In the rest of his message, Oliver encourages students, staff and faculty to participate in a “Healing Justice Workshop” hosted by Pitzer Professor Kathy Yep. “The workshop,” Oliver writes, “practices mindfulness in a way that creates a more just, peaceful, and sustainable world and does not cause harm to others.”

The statement closes by listing resources for psychological counseling, Black Student Affairs, Chicano Latino Student Affairs, the Chaplain’s office, the Queer Resource Center, the Office of the Dean of Faculty, and the Office of Student Affairs available for support on campus at the Claremont Colleges.


Photo: C. Wohlers/Flickr

Pitzer College RA: White People Can’t Wear Hoop Earrings

A wall on the side of a dormitory at Pitzer College devoted to unmoderated free speech through art (colloquially named “the free wall”), was recently painted by a group of Latino students who wrote the message, “White Girl, take off your [hoop earrings]!!!”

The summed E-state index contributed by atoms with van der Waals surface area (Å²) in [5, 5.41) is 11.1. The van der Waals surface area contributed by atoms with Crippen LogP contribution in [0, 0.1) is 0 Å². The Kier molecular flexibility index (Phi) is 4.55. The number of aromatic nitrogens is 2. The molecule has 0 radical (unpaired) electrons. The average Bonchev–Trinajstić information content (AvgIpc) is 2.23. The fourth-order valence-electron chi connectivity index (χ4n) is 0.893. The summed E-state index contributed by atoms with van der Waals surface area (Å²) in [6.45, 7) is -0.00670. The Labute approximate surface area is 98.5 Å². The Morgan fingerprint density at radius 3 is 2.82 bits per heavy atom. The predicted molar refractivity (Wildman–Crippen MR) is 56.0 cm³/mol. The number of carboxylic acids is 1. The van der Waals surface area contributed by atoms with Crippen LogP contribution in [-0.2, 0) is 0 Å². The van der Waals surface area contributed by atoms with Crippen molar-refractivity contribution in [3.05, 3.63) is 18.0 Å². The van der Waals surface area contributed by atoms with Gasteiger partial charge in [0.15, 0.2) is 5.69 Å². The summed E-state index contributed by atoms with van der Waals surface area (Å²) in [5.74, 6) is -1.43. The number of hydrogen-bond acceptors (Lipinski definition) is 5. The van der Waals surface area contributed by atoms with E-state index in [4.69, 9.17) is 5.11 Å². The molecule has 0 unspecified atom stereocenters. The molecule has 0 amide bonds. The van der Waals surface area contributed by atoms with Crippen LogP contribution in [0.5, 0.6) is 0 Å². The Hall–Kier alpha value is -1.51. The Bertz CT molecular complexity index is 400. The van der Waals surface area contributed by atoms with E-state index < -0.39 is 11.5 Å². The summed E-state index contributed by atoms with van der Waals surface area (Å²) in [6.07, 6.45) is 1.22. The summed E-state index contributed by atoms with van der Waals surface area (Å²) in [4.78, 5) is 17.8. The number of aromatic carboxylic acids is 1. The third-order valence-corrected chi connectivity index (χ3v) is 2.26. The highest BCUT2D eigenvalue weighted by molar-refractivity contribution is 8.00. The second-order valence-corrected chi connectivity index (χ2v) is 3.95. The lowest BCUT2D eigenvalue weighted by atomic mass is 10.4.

When one white student expressed confusion about the message, Alegria Martinez (PZ ’18) – a Pitzer College Resident Assistant (RA) and active member of the “Latinx Student Union” – responded in an email thread sent to the entire student body: “[T]he art was created by myself and a few other WOC [women of color] after being tired and annoyed with the reoccuring [sic] theme of white women appropriating styles … that belong to the black and brown folks who created the culture. The culture actually comes from a historical background of oppression and exclusion. The black and brown bodies who typically wear hooped earrings, (and other accessories like winged eyeliner, gold name plate necklaces, etc) are typically viewed as ghetto, and are not taken seriously by others in their daily lives. Because of this, I see our winged eyeliner, lined lips, and big hoop earrings serving as symbols [and] as an everyday act of resistance, especially here at the Claremont Colleges. Meanwhile we wonder, why should white girls be able to take part in this culture (wearing hoop earrings just being one case of it) and be seen as cute/aesthetic/ethnic. White people have actually exploited the culture and made it into fashion.”